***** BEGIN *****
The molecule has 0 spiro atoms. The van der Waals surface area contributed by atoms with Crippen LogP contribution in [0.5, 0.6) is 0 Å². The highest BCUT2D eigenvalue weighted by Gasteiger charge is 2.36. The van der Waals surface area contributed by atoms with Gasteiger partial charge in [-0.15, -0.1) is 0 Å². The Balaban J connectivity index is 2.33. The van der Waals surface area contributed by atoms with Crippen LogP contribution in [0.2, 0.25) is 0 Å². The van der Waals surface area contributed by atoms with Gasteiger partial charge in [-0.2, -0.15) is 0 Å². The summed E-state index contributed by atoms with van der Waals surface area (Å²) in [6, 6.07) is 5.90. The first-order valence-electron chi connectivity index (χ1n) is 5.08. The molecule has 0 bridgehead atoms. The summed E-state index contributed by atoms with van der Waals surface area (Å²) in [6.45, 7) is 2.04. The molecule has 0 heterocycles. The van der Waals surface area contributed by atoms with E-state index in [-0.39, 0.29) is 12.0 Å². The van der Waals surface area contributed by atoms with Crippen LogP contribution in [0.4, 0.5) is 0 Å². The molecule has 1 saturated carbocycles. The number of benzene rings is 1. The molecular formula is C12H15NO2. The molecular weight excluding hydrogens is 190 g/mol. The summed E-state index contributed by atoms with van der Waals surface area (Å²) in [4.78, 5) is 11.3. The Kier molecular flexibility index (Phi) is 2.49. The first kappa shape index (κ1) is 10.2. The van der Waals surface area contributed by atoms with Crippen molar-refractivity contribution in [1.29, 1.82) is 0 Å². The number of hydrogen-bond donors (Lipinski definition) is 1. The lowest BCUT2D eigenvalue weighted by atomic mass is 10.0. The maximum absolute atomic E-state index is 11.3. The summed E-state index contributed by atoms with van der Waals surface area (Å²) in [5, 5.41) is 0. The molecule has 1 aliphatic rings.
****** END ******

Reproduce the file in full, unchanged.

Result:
The molecule has 0 spiro atoms. The van der Waals surface area contributed by atoms with Crippen LogP contribution in [0.5, 0.6) is 0 Å². The highest BCUT2D eigenvalue weighted by Gasteiger charge is 2.36. The van der Waals surface area contributed by atoms with Gasteiger partial charge in [-0.15, -0.1) is 0 Å². The Balaban J connectivity index is 2.33. The van der Waals surface area contributed by atoms with Crippen LogP contribution in [0.2, 0.25) is 0 Å². The van der Waals surface area contributed by atoms with Gasteiger partial charge in [-0.2, -0.15) is 0 Å². The summed E-state index contributed by atoms with van der Waals surface area (Å²) in [6, 6.07) is 5.90. The first-order valence-electron chi connectivity index (χ1n) is 5.08. The molecule has 0 bridgehead atoms. The summed E-state index contributed by atoms with van der Waals surface area (Å²) in [6.45, 7) is 2.04. The molecule has 0 heterocycles. The van der Waals surface area contributed by atoms with E-state index in [-0.39, 0.29) is 12.0 Å². The van der Waals surface area contributed by atoms with Crippen LogP contribution in [0.4, 0.5) is 0 Å². The molecule has 1 saturated carbocycles. The number of benzene rings is 1. The molecular formula is C12H15NO2. The molecular weight excluding hydrogens is 190 g/mol. The summed E-state index contributed by atoms with van der Waals surface area (Å²) in [4.78, 5) is 11.3. The Kier molecular flexibility index (Phi) is 2.49. The first kappa shape index (κ1) is 10.2. The van der Waals surface area contributed by atoms with Crippen molar-refractivity contribution in [1.29, 1.82) is 0 Å². The number of hydrogen-bond donors (Lipinski definition) is 1. The lowest BCUT2D eigenvalue weighted by atomic mass is 10.0. The maximum absolute atomic E-state index is 11.3. The summed E-state index contributed by atoms with van der Waals surface area (Å²) in [5, 5.41) is 0. The molecule has 1 aliphatic rings.